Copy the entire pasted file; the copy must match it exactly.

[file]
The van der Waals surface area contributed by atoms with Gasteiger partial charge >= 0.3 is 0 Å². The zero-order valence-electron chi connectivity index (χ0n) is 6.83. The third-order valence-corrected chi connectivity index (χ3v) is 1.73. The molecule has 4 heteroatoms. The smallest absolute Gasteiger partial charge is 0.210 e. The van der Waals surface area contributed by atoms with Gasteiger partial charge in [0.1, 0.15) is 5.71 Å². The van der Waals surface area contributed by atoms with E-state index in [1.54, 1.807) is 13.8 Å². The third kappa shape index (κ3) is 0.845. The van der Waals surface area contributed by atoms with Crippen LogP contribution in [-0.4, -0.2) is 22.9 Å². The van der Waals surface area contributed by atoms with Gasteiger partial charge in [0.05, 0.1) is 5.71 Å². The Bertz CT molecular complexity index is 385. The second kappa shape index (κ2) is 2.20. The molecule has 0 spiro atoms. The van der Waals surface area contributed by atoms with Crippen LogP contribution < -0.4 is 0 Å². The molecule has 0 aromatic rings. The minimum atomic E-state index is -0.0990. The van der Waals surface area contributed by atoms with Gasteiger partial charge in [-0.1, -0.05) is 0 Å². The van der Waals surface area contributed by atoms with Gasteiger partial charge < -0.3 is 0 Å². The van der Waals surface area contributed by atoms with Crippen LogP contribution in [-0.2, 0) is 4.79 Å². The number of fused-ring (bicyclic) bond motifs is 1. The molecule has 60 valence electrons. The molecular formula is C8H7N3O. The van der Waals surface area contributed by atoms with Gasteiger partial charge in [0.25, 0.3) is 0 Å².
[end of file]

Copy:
The van der Waals surface area contributed by atoms with Gasteiger partial charge >= 0.3 is 0 Å². The zero-order valence-electron chi connectivity index (χ0n) is 6.83. The third-order valence-corrected chi connectivity index (χ3v) is 1.73. The molecule has 4 heteroatoms. The smallest absolute Gasteiger partial charge is 0.210 e. The van der Waals surface area contributed by atoms with Gasteiger partial charge in [0.1, 0.15) is 5.71 Å². The van der Waals surface area contributed by atoms with E-state index in [1.54, 1.807) is 13.8 Å². The third kappa shape index (κ3) is 0.845. The van der Waals surface area contributed by atoms with Crippen LogP contribution in [-0.4, -0.2) is 22.9 Å². The van der Waals surface area contributed by atoms with Gasteiger partial charge in [0.05, 0.1) is 5.71 Å². The Bertz CT molecular complexity index is 385. The second kappa shape index (κ2) is 2.20. The molecule has 0 spiro atoms. The van der Waals surface area contributed by atoms with Crippen LogP contribution < -0.4 is 0 Å². The molecule has 0 aromatic rings. The minimum atomic E-state index is -0.0990. The van der Waals surface area contributed by atoms with Gasteiger partial charge in [-0.1, -0.05) is 0 Å². The van der Waals surface area contributed by atoms with Gasteiger partial charge < -0.3 is 0 Å². The van der Waals surface area contributed by atoms with Crippen LogP contribution in [-0.2, 0) is 4.79 Å². The number of fused-ring (bicyclic) bond motifs is 1. The molecule has 60 valence electrons. The molecular formula is C8H7N3O. The van der Waals surface area contributed by atoms with Gasteiger partial charge in [0.25, 0.3) is 0 Å².